# Easy way to calculate Spearman correlation and Fisher-Z with Python.

Classical Pearson correlation has limitations as high sensitivity to outliers and tends to inftale or deflate nonlinear relationships, i e appropriate for normal data. Unlike Pearson’s correlation, there is no requirement of normality and hence it is a nonparametric statistic.
To understand Spearman’s correlation it is necessary to know what a monotonic function is. A monotonic function is one that either never increases or never decreases as its independent variable increases.Spearman’s correlation works by calculating Pearson’s correlation on the ranked values of this data.

Intuition behind Spearman’s correlation values - the same as classical Pearson correlation.
* .00-.19 “very weak”
* .20-.39 “weak”
* .40-.59 “moderate”
* .60-.79 “strong”
* .80-1.0 “very strong”

Fisher's r to z transformation is a statistical method that converts a Pearson product-moment correlation coefficient to a standardized z score in order to assess whether the correlation is statistically different from zero.

## Anscobe's quartet visualization with correlations:

``````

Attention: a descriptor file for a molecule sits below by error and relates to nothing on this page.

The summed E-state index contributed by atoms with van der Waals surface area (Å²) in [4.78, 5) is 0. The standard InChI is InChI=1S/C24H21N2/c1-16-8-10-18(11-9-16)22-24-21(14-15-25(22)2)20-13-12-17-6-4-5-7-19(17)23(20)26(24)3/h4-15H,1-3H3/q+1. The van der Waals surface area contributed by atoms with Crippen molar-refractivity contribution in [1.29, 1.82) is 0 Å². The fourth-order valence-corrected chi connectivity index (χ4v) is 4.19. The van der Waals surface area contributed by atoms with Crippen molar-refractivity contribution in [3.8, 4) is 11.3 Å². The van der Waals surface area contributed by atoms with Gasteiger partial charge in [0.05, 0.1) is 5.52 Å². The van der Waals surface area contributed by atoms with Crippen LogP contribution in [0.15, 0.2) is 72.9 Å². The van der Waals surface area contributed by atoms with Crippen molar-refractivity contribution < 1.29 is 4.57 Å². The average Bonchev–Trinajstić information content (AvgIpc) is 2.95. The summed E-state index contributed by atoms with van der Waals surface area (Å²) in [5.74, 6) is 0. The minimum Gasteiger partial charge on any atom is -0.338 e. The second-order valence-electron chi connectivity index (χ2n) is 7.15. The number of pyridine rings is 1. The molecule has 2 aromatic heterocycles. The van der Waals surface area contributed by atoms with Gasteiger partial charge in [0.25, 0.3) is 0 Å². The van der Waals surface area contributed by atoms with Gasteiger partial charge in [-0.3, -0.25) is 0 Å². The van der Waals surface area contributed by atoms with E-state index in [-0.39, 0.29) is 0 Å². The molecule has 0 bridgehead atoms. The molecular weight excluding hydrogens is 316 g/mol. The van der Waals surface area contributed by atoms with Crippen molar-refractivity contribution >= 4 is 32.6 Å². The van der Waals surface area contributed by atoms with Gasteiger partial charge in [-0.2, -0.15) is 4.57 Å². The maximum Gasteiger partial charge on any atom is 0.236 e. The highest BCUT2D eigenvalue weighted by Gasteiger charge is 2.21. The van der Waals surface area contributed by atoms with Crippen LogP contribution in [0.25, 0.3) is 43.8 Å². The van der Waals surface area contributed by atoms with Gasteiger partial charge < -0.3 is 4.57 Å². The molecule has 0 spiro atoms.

import matplotlib.pyplot as plt
import numpy as np
import scipy.stats as stats

anscombe = np.array([
# series 1     series 2      series 3       series 4
[10,  8.04,    10,  9.14,    10,  7.46,      8,  6.58, ],
[ 8,  6.95,     8,  8.14,     8,  6.77,      8,  5.76, ],
[13,  7.58,    13,  8.76,    13, 12.74,      8,  7.71, ],
[ 9,  8.81,     9,  8.77,     9,  7.11,      8,  8.84, ],
[11,  8.33,    11,  9.26,    11,  7.81,      8,  8.47, ],
[14,  9.96,    14,  8.10,    14,  8.84,      8,  7.04, ],
[ 6,  7.24,     6,  6.13,     6,  6.08,      8,  5.25, ],
[ 4,  4.26,     4,  3.10,     4,  5.39,      8,  5.56, ],
[12, 10.84,    12,  9.13,    12,  8.15,      8,  7.91, ],
[ 7,  4.82,     7,  7.26,     7,  6.42,      8,  6.89, ],
[ 5,  5.68,     5,  4.74,     5,  5.73,     19, 12.50, ]
])

# plot and compute correlations
fig,ax = plt.subplots(2,2,figsize=(6,6))
ax = ax.ravel()

for i in range(4):
ax[i].plot(anscombe[:,i*2],anscombe[:,i*2+1],'ko')
ax[i].set_xticks([])
ax[i].set_yticks([])
corr_p = stats.pearsonr(anscombe[:,i*2],anscombe[:,i*2+1])[0]
corr_s = stats.spearmanr(anscombe[:,i*2],anscombe[:,i*2+1])[0]
ax[i].set_title('r_p = %g, r_s = %g'%(np.round(corr_p*100)/100,np.round(corr_s*100)/100))

plt.show()
``````

## Fisher-Z transformation:

``````
# simulate correlation coefficients
N = 10000
r = 2*np.random.rand(N) - 1

# Fisher-Z
fz = np.arctanh(r)

# overlay the Fisher-Z
y,x = np.histogram(fz,30)
x = (x[1:]+x[0:-1])/2
plt.bar(x,y)

# raw correlations
y,x = np.histogram(r,30)
x = (x[1:]+x[0:-1])/2
plt.bar(x,y)

plt.xlabel('r / f')
plt.ylabel('Count')
plt.legend(('Fisher-Z','Raw r'))

plt.show()
``````

## Correlation VS Fisher-Z:

``````
plt.plot(range(N),np.sort(r), 'o',markerfacecolor='w',markersize=7)
plt.plot(range(N),np.sort(fz),'o',markerfacecolor='w',markersize=7)
plt.ylabel('Value')
plt.legend(('Correlation','Fisher-Z'))

# zoom in
# plt.ylim([-.8,.8])
plt.show()
``````